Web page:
Microsoft acquires Yahoo from the inside out, appoints Qi Lu

Microsoft President of Online Services Dr. Qi LuThe man who could very well have given Yahoo the keys to the kingdom of online advertising, is now a very senior executive at its arch-enemy and would-be suitor. But will Microsoft do more with Dr. Lu than it did with aQuantive?

In a move that, by now, surprised precisely no one, the man who helped Yahoo get its next-generation advertising platform off the ground has now officially joined Microsoft. Dr. Qi Lu, the principal architect for the Yahoo advertising platform first known as Panama, then Apex, then AMP, then finally APT, is now Microsoft's President of Online Services.

Dr. Lu's achievement thus far has been the architecture and creation of an advertising and publishing platform that could still yield results for Yahoo, if anyone's left at that company to keep it plugged in and working right. Essentially, APT is a system that utilizes an audience targeting system to enable both publishers and advertisers to reach highly targeted readers by pairing their content together. Lu's background as a researcher with Carnegie Mellon and IBM Almaden Research Center, prior to joining Yahoo, could change the entire flavor of a key Microsoft division whose foundation up to now has been centered around marketing.

The appointment also helps Microsoft finally answer the question, "Who runs your online services?" When Ray Ozzie first joined the company as CTO, it appeared that online would be his mission. Steven Sinofsky was tapped in 2006 to run what had been called "Windows Live Services," before he was moved over to heading the Windows department. Later, platforms head Kevin Johnson took over the reins of online services, before surprisingly jumping ship to become CEO of Juniper Networks.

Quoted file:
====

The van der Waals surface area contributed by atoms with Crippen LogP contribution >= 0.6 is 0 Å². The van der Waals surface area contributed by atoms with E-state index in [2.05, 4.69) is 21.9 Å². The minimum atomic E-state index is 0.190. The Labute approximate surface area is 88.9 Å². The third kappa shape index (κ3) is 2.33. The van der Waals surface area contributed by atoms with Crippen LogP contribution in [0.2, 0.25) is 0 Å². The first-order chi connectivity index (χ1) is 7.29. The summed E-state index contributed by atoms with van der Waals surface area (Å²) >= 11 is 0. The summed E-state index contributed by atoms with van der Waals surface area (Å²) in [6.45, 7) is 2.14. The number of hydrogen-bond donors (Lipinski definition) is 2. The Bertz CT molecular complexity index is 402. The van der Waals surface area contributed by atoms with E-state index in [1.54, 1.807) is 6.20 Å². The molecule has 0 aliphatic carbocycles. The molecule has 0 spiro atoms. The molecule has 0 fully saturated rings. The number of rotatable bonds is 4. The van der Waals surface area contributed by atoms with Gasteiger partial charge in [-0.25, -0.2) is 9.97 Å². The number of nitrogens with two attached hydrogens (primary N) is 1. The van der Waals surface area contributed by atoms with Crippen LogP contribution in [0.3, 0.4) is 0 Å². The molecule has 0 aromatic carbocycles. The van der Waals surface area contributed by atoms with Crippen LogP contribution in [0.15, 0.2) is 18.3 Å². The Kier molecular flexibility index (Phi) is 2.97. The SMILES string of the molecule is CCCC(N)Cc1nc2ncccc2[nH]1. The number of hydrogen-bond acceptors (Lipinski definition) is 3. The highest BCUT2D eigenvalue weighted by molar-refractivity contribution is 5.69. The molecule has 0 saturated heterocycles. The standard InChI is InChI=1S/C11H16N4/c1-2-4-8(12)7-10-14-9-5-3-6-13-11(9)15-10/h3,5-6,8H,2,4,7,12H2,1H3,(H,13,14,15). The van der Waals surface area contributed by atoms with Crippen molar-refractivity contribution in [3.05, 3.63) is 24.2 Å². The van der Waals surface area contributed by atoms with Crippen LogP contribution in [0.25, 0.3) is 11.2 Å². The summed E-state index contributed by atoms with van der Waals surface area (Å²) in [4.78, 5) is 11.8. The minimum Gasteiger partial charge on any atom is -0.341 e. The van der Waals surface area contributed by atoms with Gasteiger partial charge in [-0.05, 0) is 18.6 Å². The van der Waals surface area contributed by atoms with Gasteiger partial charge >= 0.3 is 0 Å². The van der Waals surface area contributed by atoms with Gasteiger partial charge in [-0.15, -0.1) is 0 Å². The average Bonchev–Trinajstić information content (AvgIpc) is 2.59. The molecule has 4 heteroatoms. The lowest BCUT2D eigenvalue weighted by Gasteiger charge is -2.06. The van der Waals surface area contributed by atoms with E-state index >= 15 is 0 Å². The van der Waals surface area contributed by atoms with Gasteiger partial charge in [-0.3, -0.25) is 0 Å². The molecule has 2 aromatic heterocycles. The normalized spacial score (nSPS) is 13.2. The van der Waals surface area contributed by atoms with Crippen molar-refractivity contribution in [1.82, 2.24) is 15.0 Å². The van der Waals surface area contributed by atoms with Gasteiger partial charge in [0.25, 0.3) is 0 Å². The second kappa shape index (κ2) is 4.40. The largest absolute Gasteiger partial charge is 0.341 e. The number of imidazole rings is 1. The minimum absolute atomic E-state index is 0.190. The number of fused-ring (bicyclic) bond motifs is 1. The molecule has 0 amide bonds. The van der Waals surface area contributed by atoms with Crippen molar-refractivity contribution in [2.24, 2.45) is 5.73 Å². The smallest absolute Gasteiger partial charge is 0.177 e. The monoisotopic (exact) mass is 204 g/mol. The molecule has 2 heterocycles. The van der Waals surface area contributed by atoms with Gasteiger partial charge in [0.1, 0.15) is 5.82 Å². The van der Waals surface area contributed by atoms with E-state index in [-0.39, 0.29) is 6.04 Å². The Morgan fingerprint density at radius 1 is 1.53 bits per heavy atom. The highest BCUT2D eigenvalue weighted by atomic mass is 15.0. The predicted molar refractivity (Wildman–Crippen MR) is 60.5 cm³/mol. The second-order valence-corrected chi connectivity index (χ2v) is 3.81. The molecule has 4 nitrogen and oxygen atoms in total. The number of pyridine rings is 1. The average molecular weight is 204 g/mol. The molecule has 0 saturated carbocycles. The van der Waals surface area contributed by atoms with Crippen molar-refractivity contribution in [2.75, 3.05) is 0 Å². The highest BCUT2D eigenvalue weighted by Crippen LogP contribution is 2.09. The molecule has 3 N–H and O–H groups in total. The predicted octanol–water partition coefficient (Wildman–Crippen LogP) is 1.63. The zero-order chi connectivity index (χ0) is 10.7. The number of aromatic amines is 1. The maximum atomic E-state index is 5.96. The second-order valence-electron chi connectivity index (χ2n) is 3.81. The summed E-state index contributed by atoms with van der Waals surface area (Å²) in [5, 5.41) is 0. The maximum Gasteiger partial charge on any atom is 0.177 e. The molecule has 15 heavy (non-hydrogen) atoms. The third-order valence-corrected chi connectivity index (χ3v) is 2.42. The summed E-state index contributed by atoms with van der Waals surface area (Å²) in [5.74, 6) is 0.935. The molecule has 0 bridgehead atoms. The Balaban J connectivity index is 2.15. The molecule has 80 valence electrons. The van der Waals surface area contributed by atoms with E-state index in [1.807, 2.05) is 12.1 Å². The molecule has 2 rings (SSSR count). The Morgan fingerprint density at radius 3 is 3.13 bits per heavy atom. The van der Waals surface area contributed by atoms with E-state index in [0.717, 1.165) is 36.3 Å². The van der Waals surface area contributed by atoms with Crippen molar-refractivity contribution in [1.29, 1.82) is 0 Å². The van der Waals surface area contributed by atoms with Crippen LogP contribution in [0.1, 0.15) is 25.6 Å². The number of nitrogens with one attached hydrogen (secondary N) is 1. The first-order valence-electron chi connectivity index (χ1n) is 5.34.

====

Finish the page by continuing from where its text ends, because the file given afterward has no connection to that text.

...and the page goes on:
But when Dr. Lu left Yahoo, CEO Steve Ballmer made it clear right away that Microsoft wanted him, using The Wall Street Journal as his personal megaphone. Lu was one of a watershed of Yahoo executives and employees to leave that company last spring.

In a sense -- though not directly -- Lu replaces Brian McAndrews, whom Microsoft acquired in May 2007 as part of its $6 billion takeover of aQuantive. That acquisition was supposed to provide Microsoft with the ingenuity and the reader-targeting platform it needed to go up against Yahoo, at a time when Panama/Apex/AMP/APT seemed like a genuine threat -- one which drove former Microsoft division president Johnson to suggest that it swallow Yahoo in order to get that technology. McAndrews had been senior vice president for advertising and publishing, officially, though that made him effectively the chief researcher for its platform technology -- a position that has just been "kinged," as they say in checkers, by Lu.

Whether Dr. Lu takes with him any expertise that Yahoo could later claim was its own intellectual property, his mind alone is probably a treasure trove of exploitable information. If anyone knows how to out-apt APT, it's the system's own father.

But Lu will be president of the Online Services group -- not chief researcher, not senior vice president of engineering or head of the research department. And although Lu has had experience with facing the public, appearing on-stage frequently with his friend, outgoing Yahoo CEO Jerry Yang, whether he can provide leadership to the one division of Microsoft that desperately needs it, is a matter of some concern.

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